|ITiCSE ’16 Proceedings of the 2016 ACM Conference on Innovation and Technology in Computer Science Education|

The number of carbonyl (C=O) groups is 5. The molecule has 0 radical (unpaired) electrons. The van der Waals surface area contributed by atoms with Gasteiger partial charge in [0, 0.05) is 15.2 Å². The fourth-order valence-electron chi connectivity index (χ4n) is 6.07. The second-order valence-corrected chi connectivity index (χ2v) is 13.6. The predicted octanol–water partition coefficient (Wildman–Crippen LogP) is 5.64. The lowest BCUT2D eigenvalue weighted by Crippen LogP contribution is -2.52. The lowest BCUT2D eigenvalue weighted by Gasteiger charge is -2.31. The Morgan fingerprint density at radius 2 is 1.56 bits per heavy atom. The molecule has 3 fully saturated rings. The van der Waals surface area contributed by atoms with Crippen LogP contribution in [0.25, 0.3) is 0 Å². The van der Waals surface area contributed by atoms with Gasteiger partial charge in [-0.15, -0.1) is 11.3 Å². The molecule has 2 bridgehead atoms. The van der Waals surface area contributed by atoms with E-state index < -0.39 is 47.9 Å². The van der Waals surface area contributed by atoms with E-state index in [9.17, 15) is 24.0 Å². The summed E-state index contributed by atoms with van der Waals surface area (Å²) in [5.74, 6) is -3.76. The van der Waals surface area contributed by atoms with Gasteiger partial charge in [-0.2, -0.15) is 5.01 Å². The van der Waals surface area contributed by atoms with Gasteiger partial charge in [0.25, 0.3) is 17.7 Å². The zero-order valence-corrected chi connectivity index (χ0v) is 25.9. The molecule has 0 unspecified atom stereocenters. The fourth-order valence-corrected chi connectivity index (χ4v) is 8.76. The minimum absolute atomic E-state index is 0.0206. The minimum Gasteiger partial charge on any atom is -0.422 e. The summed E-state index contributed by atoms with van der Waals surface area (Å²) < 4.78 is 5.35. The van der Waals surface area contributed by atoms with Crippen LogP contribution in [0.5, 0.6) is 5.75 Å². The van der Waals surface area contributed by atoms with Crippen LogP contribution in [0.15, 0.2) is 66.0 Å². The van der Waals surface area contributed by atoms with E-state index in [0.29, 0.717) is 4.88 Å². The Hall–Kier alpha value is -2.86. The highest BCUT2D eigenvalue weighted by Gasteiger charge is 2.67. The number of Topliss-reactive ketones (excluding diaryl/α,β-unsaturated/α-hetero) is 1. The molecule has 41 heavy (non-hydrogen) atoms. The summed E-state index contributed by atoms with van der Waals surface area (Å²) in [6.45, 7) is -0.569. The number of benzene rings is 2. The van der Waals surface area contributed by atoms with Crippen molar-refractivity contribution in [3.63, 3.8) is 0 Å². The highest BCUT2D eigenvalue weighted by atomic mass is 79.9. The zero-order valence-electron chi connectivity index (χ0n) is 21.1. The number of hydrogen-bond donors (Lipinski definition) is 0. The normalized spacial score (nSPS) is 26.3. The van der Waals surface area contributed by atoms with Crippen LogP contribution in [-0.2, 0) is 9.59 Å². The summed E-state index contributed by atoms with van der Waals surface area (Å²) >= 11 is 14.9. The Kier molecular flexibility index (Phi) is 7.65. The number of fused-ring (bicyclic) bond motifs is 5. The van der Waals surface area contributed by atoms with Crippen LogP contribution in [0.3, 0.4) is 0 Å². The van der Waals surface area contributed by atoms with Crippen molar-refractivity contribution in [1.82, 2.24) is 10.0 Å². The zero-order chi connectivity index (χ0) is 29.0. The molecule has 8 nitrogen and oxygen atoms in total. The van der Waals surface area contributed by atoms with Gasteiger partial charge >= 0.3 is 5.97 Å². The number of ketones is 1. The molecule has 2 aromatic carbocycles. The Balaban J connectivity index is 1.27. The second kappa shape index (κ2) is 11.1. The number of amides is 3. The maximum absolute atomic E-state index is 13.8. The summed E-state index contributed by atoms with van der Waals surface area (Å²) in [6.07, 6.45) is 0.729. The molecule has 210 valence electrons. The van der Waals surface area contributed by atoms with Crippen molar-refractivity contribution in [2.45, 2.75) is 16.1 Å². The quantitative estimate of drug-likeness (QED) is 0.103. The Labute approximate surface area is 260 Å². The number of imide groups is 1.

In traditional computer science courses, students do not often get the chance to experience an entire project cycle, starting from the idea development stage and ending with the final release of a product together with collaborators from different disciplines. Developing a game gives learners the possibility to experience an entire development cycle, to learn how to work in a team, and to learn new skillsets required to create games. Students can profit even more from an interdisciplinary and international setup. In this paper, we describe a first pilot of an interdisciplinary and international student game project, during which students from different backgrounds, and with different nationalities and different learning expectations can work together to develop games. We report on a first pilot with 24 students studying different subjects, such as computer science, law, or biology, in two different countries. First results show that such programs are highly engaging for students, can boost their employability, have a high learning outcome, and raise their interest in international collaborations.
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